All those beautiful birds about town

A range of bird species photographed in an urban residential setting by a hobby photographer proves a point

Published - April 14, 2015 02:09 am IST

White Throated Kingfisher

White Throated Kingfisher

Compared to many other cities in India, Bangalore is much greener. From the terrace of our newly built house in J.P. Nagar 9th Phase, I have shot the pictures that appear alongside — which go to show that even in highly urbanised contexts there could be ample room for birds to thrive and be about.

My husband and I both love wildlife and we try to visit at least one national park every year. But since December 2014 I have focussed more on birds in our neighbourhood. I started going to the terrace every day to take pictures. I joined a birding group on Facebook (BngBirds), and started contributing my pictures. The Internet has been of great help in identifying the birds I clicked.

Within a couple of months, I had clicked more than 30 different species of birds just from the terrace: the Asian Paradise Flycatcher, the White Throated Kingfisher, the Golden Oriole, the Coppersmith Barbet, the Verditer Flycatcher, the Common Tailor Bird, the Oriental White Eye, the Oriental Magpie Robin, the Ashy Drongo, the Loten’s Sunbird, the Purple Rumped Sunbird, Minivets, Asian Koels, Bulbuls, and more.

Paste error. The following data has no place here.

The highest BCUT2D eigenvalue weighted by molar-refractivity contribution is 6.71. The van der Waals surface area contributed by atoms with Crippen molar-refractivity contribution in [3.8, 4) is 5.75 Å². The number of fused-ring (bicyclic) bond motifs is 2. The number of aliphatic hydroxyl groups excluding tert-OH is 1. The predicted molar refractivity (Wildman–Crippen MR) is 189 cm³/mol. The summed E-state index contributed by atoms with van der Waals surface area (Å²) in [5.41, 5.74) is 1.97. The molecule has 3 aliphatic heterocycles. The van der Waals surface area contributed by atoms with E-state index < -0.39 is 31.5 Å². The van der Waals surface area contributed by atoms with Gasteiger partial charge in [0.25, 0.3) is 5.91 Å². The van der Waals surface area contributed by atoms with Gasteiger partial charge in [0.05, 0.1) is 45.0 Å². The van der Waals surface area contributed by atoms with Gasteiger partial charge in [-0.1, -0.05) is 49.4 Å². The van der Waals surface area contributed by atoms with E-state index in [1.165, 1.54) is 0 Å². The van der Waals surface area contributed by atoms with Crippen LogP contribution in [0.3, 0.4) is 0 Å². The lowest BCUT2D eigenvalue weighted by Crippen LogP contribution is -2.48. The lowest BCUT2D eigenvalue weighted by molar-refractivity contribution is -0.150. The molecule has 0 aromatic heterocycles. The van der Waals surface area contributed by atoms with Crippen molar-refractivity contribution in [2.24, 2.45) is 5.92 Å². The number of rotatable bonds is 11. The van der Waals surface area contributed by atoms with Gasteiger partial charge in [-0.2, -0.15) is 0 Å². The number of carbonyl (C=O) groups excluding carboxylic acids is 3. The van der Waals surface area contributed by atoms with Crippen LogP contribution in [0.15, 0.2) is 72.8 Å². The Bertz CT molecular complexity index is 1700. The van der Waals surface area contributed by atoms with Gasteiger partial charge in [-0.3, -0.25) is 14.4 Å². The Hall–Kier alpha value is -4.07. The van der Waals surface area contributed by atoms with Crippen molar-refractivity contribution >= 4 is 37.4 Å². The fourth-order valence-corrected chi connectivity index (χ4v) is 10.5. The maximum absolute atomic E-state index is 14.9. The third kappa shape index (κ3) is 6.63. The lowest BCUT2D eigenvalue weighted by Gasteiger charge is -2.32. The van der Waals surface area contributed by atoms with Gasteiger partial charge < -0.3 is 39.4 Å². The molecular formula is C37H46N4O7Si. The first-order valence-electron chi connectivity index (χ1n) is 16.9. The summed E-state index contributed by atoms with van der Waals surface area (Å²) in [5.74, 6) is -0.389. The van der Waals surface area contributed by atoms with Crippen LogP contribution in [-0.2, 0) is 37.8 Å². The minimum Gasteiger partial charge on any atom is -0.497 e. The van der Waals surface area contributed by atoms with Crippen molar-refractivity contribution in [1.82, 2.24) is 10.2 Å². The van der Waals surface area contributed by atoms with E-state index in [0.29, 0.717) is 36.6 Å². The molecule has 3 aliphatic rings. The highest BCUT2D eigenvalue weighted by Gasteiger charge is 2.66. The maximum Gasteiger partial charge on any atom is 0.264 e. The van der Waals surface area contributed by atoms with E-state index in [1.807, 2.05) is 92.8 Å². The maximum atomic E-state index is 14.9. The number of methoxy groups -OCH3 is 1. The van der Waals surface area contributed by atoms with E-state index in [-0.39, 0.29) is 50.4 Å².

At weekends I go for a morning walk with my camera, an SLR. One day I clicked a family of Spotted Owlets on a tree.

As a software professional, this hobby has helped me relax and spend time with myself. The journey so far has been interesting. I have learnt to differentiate the male and the female of some of these species. By observing them I have also learnt their typical behaviour patterns, eating habits, calls and so on.

I have made some like-minded friends in the process. I also believe I have made people around me aware of the avian treasure we have in our residential layout. With more houses being built, trees are being cut down.

But we have now planted more trees and have decided to do more to make our layout greener and bird-friendly. We even organised

a birding event for children in the residential layout, which was very successful. We may not be able to live with lions and elephants, but by planting more trees, we can certainly co-exist with these lovely flying beauties.

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